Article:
Category: Uncategorized

  • Review: The Thursday Murder Club by Richard Osman

    Crime fiction, especially cosy mysteries, aren’t my thing, but I read this one because it was written by Richard Osman. Whatever he’s on, he comes across as a genuinely caring, intelligent and funny chap, and these attributes made it onto the pages too – the writing is flowing, witty and often contains charming turns of […]

  • Review: Hope in Hell: A decade to confront the climate emergency by Jonathon Porritt

    Most environmental books make for a bleak read – they tend to focus on the failure of previous governments to engage, and due to the ignorant deniers and the political lobbying they prophesize doom and gloom and the end of civilisation. Hope in Hell isn’t immune to this, but it presents a far more balanced […]

  • Remote: Office Not Required by Jason Fried, David Heinemeier Hansson

    Remote, by Jason Fried and DHH (the founders of 37signals/Basecamp), justifies the benefits of home working and offers some sensible procedures and techniques to ensure you and your team remain integrated and productive. The book is written as a series of short essays, all raising issues and skimming over solutions. There’s little depth – if […]

  • Review: Metropolis: A History of Humankind’s Greatest Invention by Ben Wilson

    Interestingly, after completing Metropolis, I picked up Remote by Jason Fried and David Heinemeier Hansson, which talks-up home/remote working. Early on in that book, they predicted the working from home movement (greatly accelerated by Covid19) would result in the decline of cities – people would choose to live in cheaper, larger properties out of the […]

  • Review: To Be a Man by Nicole Krauss

    This is the first book by Nicole Krauss I’ve read, but it certainly won’t be the last. This collection of short stories have mostly been printed elsewhere, so fans of her writing may have read them before. The stories, Jewish influenced, explore relationships – the coming together and drifting apart. They’re quirky but intelligent, the […]

  • Review: The Art of Doing Nothing and Something: Pottering as a Cure for Modern Life by Anna McGovern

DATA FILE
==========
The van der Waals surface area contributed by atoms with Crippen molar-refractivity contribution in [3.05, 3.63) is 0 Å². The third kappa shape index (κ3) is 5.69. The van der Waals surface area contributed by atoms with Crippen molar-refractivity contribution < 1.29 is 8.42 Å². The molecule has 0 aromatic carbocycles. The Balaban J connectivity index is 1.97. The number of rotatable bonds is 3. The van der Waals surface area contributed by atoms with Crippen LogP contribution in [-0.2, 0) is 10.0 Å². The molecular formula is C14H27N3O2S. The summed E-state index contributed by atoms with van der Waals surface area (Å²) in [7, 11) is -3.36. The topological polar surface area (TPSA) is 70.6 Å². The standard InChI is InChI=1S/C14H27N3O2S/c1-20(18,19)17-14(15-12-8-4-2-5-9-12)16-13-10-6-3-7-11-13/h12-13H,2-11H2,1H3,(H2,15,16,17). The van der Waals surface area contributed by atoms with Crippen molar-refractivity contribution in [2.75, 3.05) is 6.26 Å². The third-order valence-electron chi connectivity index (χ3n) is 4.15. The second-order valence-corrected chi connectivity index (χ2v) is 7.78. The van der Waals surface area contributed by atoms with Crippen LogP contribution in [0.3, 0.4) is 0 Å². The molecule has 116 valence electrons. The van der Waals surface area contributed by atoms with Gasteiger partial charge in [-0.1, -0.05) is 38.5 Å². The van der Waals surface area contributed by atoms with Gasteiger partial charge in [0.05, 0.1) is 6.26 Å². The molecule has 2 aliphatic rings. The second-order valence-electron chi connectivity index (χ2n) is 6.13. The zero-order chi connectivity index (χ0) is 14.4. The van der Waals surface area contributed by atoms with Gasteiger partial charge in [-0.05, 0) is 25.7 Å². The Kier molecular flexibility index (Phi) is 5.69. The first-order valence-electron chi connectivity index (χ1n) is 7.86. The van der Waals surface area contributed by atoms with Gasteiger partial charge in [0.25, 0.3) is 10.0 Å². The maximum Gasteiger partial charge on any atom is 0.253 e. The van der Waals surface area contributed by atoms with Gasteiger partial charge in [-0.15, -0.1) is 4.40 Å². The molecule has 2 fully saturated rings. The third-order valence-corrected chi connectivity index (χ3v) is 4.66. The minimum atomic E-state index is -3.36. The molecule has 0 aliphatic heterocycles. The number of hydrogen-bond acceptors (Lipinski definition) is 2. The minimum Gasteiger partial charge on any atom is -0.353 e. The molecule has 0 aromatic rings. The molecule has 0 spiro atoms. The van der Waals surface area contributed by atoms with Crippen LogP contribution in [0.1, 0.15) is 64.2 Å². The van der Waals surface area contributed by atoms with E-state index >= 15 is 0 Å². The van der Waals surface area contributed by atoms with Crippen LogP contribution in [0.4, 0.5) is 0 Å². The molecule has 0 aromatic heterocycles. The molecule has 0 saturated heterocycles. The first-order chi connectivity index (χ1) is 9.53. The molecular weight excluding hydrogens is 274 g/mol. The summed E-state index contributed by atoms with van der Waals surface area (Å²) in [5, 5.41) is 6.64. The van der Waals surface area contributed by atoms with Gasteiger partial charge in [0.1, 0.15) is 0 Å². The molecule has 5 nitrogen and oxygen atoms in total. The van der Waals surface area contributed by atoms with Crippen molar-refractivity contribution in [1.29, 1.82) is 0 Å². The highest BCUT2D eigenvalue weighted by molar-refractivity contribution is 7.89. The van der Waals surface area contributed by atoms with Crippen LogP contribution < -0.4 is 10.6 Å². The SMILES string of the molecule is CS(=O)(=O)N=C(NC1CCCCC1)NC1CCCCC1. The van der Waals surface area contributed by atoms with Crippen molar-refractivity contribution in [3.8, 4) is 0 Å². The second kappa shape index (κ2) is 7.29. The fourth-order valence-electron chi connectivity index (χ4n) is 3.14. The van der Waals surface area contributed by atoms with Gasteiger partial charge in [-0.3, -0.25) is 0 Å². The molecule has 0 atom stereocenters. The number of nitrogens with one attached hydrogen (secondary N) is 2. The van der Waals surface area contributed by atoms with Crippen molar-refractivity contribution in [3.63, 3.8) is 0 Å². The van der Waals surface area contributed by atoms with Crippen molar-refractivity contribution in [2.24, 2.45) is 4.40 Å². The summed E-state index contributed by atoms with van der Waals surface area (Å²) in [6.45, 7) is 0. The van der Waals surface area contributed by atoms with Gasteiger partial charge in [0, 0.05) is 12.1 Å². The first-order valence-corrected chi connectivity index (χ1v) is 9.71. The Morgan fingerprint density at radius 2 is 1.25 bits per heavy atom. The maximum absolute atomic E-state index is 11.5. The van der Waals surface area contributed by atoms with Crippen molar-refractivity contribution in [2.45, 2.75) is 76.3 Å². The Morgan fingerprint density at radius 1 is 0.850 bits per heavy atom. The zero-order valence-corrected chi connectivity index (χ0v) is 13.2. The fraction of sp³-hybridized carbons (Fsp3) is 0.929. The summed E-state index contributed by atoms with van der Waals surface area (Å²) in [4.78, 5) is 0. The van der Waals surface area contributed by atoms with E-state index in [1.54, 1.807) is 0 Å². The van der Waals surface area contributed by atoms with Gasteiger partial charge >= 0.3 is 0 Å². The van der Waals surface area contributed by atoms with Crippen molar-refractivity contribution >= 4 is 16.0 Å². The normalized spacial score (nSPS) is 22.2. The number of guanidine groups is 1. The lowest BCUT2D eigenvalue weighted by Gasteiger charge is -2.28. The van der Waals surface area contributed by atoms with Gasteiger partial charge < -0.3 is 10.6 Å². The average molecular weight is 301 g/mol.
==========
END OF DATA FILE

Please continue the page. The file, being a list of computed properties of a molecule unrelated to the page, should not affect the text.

One of the most silliest, most oddest, most charming books you’ll read. When, in the opening pages, I was given detailed instructions on how to make a cup of tea, I wasn’t quite sure what to think. By the end, I got it. Not one to read cover to cover in one sitting, just pick […]

  • Review: Idle Hands by Cassondra Windwalker

    An interesting, but flawed book. Perdie is a victim of domestic violence, and with Ella (the Devil) looking over her shoulder, waiting to influence outcomes, she has an opportunity to try a different route through her life. Interesting, because it was a good idea, kind of like a Sliding Doors concept. Flawed, because I felt […]

  • Review: How Should One Read a Book? by Virginia Woolf

    An interesting speech given by Virginia Woolf to some students, edited into an essay. A quick half hour read, lovely for free, not sure I’d feel the same after paying the £7 price tag… Book supplied by Netgalley for an honest review. See review on Goodreads.

  • Review: Humankind: A Hopeful History by Rutger Bregman

    This is a fantastic read. Bregman’s premise is that humans are a pretty decent species, and not the monsters that the media portrays through dodgy reporting and dubious science. The sections where he tears into widely reported examples of human selfishness and aggression – such as the Stanford Prison Experiment, the Milgram experiment, the self-destruction […]

  • Review: Before the Coffee Gets Cold by Toshikazu Kawaguchi, Geoffrey Trousselot

    Before the Coffee Gets Cold is definitely a marmite book – you’ll hate it or love it. The story is undeniably charming, well structured and original. The issue is with the writing. Forget what you’ve been told about good writing – “don’t jump point of view”, “show, don’t tell”, “trust the intelligence of the reader” […]